Chapter 19 Notes

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Intentional Torts:

Intentional Torts Chapter 19 Business Law

Intentional Torts:

Intentional Torts Actions taken to deliberately harm another person or their property Two types: Those that cause injury to people Those that cause damage to property Required intent is to do the forbidden act

Types of Damages:

Types of Damages Compensatory damages – Money the court requires the defendant to pay May include lost wages, “pain and suffering”, medical bills Nominal damages – Token amount of money to show the claim was justified Punitive damages – Money awarded to punish for malicious, willful, or outrageous acts Serve as a warning to others Both nominal and punitive can be awarded

Torts That Injure Persons:

Torts That Injure Persons Battery – Harmful or offensive contact Perpetrator is liable for all damages Whatever would offend an average person Assault – Fear immediate harm or offensive contact Can be an intentional threat, show of force, or movement Assault only requires fear Metal suffering, such as fright or embarrassment

Torts That Injure Persons:

Torts That Injure Persons Infliction of Emotional Distress – Using words or actions that are meant to cause anxiety or emotional distress Relatively new – 1940 No physical injury required Must be quite outrageous and extreme distress must be proven by plaintiff Bill collectors, insurance adjusters, and landlords Restaurants, hotels, or transportation companies

Torts That Injure Persons:

Torts That Injure Persons False imprisonment – Right to be free from unreasonable restraint Intentionally and wrongfully confines another person against his or her will Torts Related to Defamation – Acts that harm a person’s reputation Slander – Oral statements that are harmful Libel – Written statements More difficult to prove slander than libel The law also protects opinion

Torts That Harm Property:

Torts That Harm Property Protects in two ways: Against interference with the owner’s exclusive use of the property Against the property being taken or damaged Three kinds of property are protected Real property – Land and the items attached, such as houses, crops, fences) Personal property – Property that can be moved, such as cars, clothing, appliances Intellectual property – The ownership interest created in a persons mind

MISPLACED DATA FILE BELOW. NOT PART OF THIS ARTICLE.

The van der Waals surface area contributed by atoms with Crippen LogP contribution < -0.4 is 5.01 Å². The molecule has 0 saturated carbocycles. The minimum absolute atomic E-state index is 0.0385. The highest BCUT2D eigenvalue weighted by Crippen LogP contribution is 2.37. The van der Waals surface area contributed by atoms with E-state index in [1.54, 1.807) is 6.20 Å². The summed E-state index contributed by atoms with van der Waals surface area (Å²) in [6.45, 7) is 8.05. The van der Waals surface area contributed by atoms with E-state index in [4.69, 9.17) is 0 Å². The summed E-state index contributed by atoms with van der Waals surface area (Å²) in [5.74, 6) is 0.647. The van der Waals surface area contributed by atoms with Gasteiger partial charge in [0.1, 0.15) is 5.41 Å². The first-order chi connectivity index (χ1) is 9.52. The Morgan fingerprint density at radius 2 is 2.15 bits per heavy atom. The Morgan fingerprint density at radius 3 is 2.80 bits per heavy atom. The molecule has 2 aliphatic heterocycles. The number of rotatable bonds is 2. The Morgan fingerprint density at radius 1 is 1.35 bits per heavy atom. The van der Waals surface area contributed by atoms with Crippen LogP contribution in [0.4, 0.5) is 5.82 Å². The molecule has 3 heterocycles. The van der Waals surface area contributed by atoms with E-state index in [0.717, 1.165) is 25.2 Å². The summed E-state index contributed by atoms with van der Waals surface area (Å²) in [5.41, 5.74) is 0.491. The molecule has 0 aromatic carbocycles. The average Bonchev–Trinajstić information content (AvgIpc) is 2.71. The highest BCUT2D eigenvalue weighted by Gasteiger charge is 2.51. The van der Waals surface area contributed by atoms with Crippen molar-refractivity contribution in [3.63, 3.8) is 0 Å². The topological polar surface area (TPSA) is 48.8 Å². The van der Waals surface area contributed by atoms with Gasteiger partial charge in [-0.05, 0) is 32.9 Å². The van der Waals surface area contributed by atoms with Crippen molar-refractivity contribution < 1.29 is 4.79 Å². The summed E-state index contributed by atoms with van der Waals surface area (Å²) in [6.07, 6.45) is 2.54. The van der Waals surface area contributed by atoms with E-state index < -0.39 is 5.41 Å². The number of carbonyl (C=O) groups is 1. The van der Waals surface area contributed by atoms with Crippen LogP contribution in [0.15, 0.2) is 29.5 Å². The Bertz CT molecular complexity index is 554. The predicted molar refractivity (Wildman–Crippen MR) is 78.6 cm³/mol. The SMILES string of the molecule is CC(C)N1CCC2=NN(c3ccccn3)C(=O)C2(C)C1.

Real Property:

Real Property Trespass – Occurs when a person enters another's property without permission Can recover even if no damage was done Attractive nuisance – Doctrine that requires landowners to eliminate a dangerous condition on their property Nuisance – Occurs when there is an unreasonable interference with your ability to enjoy your property Injunction – Requires a person to do, or not do, a specific activity

Personal Property:

Personal Property Provides compensation to someone whose personal property is taken, damaged, or interfered with Conversion – Occurs when someone unlawfully exercises control over the person property of another Reasonable force can be used Deadly force cannot be used to protect property Is allowed with self-defense

Intellectual Property:

Intellectual Property Another word for mind Patent – Recognizes your ownership of an invention Copyright – Protects books, movies, computer programs, or songs Anyone who uses these inventions or expression without permissions commits infringement Promotes progress in the arts and sciences

Patents:

Patents Protect useful inventions such as processes, machines, and new products Must be truly new or novel Cannot be an extension of an idea Inventor has a complete monopoly over the product for 20 years Can sue for infringement if another uses idea After 20 years, becomes public domain

Copyrights:

Copyrights Protects any written expression that is written down, recorded on tape, stored on computer disk, painted, etc. © Automatically have legal right Life of the holder plus 70 years Registering does not require a lawyer Do not require novelty

Copyrights:

Copyrights Derivative works – Gives the owner exclusive right to copy There are two exceptions: First sale – When the copyright owner sells a copy of the work, the lawful owner may resell that particular copy Fair use – Allows limited legal reproduction of copyrighted works for certain noncommercial purposes News reporting, criticism, scholarship, or research

Defenses to Intentional Torts:

Defenses to Intentional Torts Consent is the most common defense Can be written , spoken, assumed Privilege is another defense Justifies conduct – legal authority Best known privilege is self-defense Deadly force would be considered excessive Defense of property Cannot use deadly force

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